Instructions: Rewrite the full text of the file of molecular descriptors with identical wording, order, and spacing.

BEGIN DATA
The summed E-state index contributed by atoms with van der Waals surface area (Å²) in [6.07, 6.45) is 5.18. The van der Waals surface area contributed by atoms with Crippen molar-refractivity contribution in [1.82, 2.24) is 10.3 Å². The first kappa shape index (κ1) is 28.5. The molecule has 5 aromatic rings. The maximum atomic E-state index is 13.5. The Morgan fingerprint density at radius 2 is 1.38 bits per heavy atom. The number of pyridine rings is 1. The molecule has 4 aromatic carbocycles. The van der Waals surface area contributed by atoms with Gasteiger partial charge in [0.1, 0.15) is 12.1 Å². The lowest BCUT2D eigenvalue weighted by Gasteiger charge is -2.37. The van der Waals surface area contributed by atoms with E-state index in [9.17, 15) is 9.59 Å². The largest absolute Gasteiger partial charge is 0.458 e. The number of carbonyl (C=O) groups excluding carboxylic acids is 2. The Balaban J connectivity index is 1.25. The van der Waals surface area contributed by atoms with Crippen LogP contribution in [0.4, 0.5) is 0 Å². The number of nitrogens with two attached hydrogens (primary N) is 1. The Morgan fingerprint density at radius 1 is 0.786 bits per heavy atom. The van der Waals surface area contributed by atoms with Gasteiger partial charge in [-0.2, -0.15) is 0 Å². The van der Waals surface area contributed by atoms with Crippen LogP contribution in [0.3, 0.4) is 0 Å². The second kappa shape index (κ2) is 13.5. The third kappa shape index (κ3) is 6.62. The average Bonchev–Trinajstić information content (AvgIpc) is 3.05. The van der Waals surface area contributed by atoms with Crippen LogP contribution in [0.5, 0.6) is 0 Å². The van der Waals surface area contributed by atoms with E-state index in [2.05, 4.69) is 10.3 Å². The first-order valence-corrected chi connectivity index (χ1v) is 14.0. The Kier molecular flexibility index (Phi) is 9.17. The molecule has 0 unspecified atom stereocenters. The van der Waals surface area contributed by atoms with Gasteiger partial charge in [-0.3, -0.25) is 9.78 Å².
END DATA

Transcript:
The summed E-state index contributed by atoms with van der Waals surface area (Å²) in [6.07, 6.45) is 5.18. The van der Waals surface area contributed by atoms with Crippen molar-refractivity contribution in [1.82, 2.24) is 10.3 Å². The first kappa shape index (κ1) is 28.5. The molecule has 5 aromatic rings. The maximum atomic E-state index is 13.5. The Morgan fingerprint density at radius 2 is 1.38 bits per heavy atom. The number of pyridine rings is 1. The molecule has 4 aromatic carbocycles. The van der Waals surface area contributed by atoms with Gasteiger partial charge in [0.1, 0.15) is 12.1 Å². The lowest BCUT2D eigenvalue weighted by Gasteiger charge is -2.37. The van der Waals surface area contributed by atoms with E-state index in [9.17, 15) is 9.59 Å². The largest absolute Gasteiger partial charge is 0.458 e. The number of carbonyl (C=O) groups excluding carboxylic acids is 2. The Balaban J connectivity index is 1.25. The van der Waals surface area contributed by atoms with Crippen LogP contribution in [0.4, 0.5) is 0 Å². The number of nitrogens with two attached hydrogens (primary N) is 1. The Morgan fingerprint density at radius 1 is 0.786 bits per heavy atom. The van der Waals surface area contributed by atoms with Gasteiger partial charge in [-0.2, -0.15) is 0 Å². The van der Waals surface area contributed by atoms with Crippen LogP contribution in [0.3, 0.4) is 0 Å². The second kappa shape index (κ2) is 13.5. The third kappa shape index (κ3) is 6.62. The average Bonchev–Trinajstić information content (AvgIpc) is 3.05. The van der Waals surface area contributed by atoms with Crippen LogP contribution in [0.5, 0.6) is 0 Å². The van der Waals surface area contributed by atoms with E-state index in [2.05, 4.69) is 10.3 Å². The first-order valence-corrected chi connectivity index (χ1v) is 14.0. The Kier molecular flexibility index (Phi) is 9.17. The molecule has 0 unspecified atom stereocenters. The van der Waals surface area contributed by atoms with Gasteiger partial charge in [-0.3, -0.25) is 9.78 Å².